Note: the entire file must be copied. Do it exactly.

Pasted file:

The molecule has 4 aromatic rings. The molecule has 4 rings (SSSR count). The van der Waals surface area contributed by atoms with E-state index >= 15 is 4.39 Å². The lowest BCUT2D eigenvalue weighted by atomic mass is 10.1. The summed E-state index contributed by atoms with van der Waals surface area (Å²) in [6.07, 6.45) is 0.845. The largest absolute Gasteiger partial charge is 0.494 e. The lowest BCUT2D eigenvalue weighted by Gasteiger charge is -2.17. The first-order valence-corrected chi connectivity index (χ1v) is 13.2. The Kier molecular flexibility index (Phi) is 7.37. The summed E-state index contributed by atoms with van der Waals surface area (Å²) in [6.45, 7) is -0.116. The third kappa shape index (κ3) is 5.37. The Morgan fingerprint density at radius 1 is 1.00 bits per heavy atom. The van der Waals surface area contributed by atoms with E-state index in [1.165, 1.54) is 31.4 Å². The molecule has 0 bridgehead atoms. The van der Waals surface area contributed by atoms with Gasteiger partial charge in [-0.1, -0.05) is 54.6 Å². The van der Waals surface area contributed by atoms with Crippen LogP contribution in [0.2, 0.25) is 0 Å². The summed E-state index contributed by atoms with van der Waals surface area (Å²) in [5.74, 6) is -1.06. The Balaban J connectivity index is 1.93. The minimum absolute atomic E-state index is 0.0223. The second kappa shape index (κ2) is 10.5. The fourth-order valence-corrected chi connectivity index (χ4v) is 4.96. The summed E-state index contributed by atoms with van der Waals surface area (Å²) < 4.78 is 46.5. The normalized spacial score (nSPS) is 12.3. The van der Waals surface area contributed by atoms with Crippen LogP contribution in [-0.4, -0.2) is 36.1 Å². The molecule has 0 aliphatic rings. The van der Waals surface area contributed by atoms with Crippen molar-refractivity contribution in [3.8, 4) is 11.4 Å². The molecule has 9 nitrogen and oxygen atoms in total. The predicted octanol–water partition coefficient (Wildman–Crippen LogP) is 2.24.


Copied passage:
The molecule has 4 aromatic rings. The molecule has 4 rings (SSSR count). The van der Waals surface area contributed by atoms with E-state index >= 15 is 4.39 Å². The lowest BCUT2D eigenvalue weighted by atomic mass is 10.1. The summed E-state index contributed by atoms with van der Waals surface area (Å²) in [6.07, 6.45) is 0.845. The largest absolute Gasteiger partial charge is 0.494 e. The lowest BCUT2D eigenvalue weighted by Gasteiger charge is -2.17. The first-order valence-corrected chi connectivity index (χ1v) is 13.2. The Kier molecular flexibility index (Phi) is 7.37. The summed E-state index contributed by atoms with van der Waals surface area (Å²) in [6.45, 7) is -0.116. The third kappa shape index (κ3) is 5.37. The Morgan fingerprint density at radius 1 is 1.00 bits per heavy atom. The van der Waals surface area contributed by atoms with E-state index in [1.165, 1.54) is 31.4 Å². The molecule has 0 bridgehead atoms. The van der Waals surface area contributed by atoms with Gasteiger partial charge in [-0.1, -0.05) is 54.6 Å². The van der Waals surface area contributed by atoms with Crippen LogP contribution in [0.2, 0.25) is 0 Å². The summed E-state index contributed by atoms with van der Waals surface area (Å²) in [5.74, 6) is -1.06. The Balaban J connectivity index is 1.93. The minimum absolute atomic E-state index is 0.0223. The second kappa shape index (κ2) is 10.5. The fourth-order valence-corrected chi connectivity index (χ4v) is 4.96. The summed E-state index contributed by atoms with van der Waals surface area (Å²) < 4.78 is 46.5. The normalized spacial score (nSPS) is 12.3. The van der Waals surface area contributed by atoms with Crippen LogP contribution in [-0.4, -0.2) is 36.1 Å². The molecule has 0 aliphatic rings. The van der Waals surface area contributed by atoms with Crippen molar-refractivity contribution in [3.8, 4) is 11.4 Å². The molecule has 9 nitrogen and oxygen atoms in total. The predicted octanol–water partition coefficient (Wildman–Crippen LogP) is 2.24.